This Might Be The Most Expensive Chocolate In The World

Chocolate has always carried a certain air of luxury, going back to the first time it showed up in the human diet. According to History, chocolate was invented in ancient Mesoamerica, where it was highly prized by multiple cultures. The Mayans considered cacao a gift from the gods and used it as a funeral offering. When chocolate was first introduced to Europe, it was exclusively reserved for monarchs and the wealthiest echelons of society. It wasn't until the late-1800s that industrialization made chocolate accessible to the masses, per History. But even today, there's something about the silky smooth substance that still feels opulent, which may be why chocolate has remained a popular gift and a classic expression of love.

Of course, not all chocolate is created equal, and some varieties carry price tags so high that they might as well be reserved for nobility. HuffPost explains the modern "bean-to-bar" trend, which uses minimal ingredients and single-origin cacao to produce pricier chocolates as opposed to major brands like Hershey's and Nestlé, which mass-produce their product using ingredients like soy lecithin as an emulsifier, rather than pure cacao butter. Usually, expensive manufacturing methods are done in the name of quality, but some chocolatiers go one step further to produce something where the price tag is so high, it overshadows the food itself. For better or for worse, expensive things draw a lot of attention, and these may be the priciest chocolates you'll ever hear of.

Le Chocolate Box by Lake Forest Confections costs $1.5 million

The title of 'world's most expensive chocolate' is hotly contested, and since chocolatiers around the globe appear to be constantly one-upping each other, it's liable to change hands at any moment. As of 2020, Lake Forest Chocolate in St. Louis, Missouri claims to offer the priciest chocolate on the planet, but there is a major caveat. According to Ventured, Lake Forest teamed up with another St. Louis business, Simons Jewelers, to create "Le Chocolate Box," which costs a whopping $1.5 million. The problem with calling this the 'world's most expensive chocolate' is that it's not actually the chocolate that drives up the price.

Le Chocolate Box was released as a special Christmas promotion, and each sale included pieces of jewelry from Simon. Examples included necklaces, earrings, rings, and bracelets studded with diamonds, sapphires, and emeralds. These were the items that really bore responsibility for the hefty price tag. In similar stunts, chocolatiers in the UK and Japan made an $11,000 chocolate egg covered in edible gold, and Harrod's released $10,000 chocolates covered in Swarovski crystals. These are certainly eye-catching items, but they stretch the definition of 'expensive chocolate' more than we care for.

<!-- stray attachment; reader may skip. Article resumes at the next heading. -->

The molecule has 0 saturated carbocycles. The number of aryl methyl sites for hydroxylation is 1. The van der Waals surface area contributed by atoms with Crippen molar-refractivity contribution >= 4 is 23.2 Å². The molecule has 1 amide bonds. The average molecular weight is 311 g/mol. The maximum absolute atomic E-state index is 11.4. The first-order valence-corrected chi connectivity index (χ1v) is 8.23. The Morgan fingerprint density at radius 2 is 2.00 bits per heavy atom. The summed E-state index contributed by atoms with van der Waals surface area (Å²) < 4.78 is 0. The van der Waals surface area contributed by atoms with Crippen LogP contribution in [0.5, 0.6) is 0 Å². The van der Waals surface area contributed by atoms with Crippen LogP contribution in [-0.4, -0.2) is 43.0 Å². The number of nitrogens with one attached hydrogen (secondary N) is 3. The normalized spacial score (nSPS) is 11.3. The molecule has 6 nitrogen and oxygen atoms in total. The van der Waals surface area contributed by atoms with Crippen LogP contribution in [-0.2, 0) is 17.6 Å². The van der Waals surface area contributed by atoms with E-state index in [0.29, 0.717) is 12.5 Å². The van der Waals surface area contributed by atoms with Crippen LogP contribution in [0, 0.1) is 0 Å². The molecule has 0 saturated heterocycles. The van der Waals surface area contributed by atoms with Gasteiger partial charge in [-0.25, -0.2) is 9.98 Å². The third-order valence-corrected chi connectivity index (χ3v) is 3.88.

Guinness recognizes Attimo Chocolate Zurich for having the most expensive bar

Setting aside extravagant add-ons like diamonds and gold, we wanted to find the most expensive chocolate where the confection itself bore the full weight of the price. To do so, we turned to the folks at Guinness World Records, who recognize 'La Chuorsa,' a chocolate bar made by Attimo Chocolate Zurich, as the world's most expensive chocolate. In 2019, a single 80-gram bar of La Chuorsa retailed for 640 Swiss Francs. According to Forbes Advisor, that's equivalent to $685.73 U.S. in 2022. Unlike the offerings from Lake Forest Chocolate and Harrod's, this candy bar doesn't come with any additional jewelry on the side, so what's driving the price?

According to Guinness, Attimo's special chocolate bar is made with crystalized orange and saffron, which is the world's most expensive spice. Scarcity is the biggest factor in the cost of La Chuorsa. Pricey Buys explains that Attimo sourced the cacao for this chocolate from the small Venezuelan village of Chuao, where the people have been cultivating it for 400 years. The Swiss chocolatiers were able to obtain just 10 kilograms of this special cacao, enough to make 50 bars of chocolate. As for the saffron, it comes from the Swiss village of Mund, and a single kilogram costs over $30,000. Alain Mettler, who created the bar, says, "It's a real experience. It's not just a bar of chocolate." If we ever win the lottery, we'll let you know if he's right.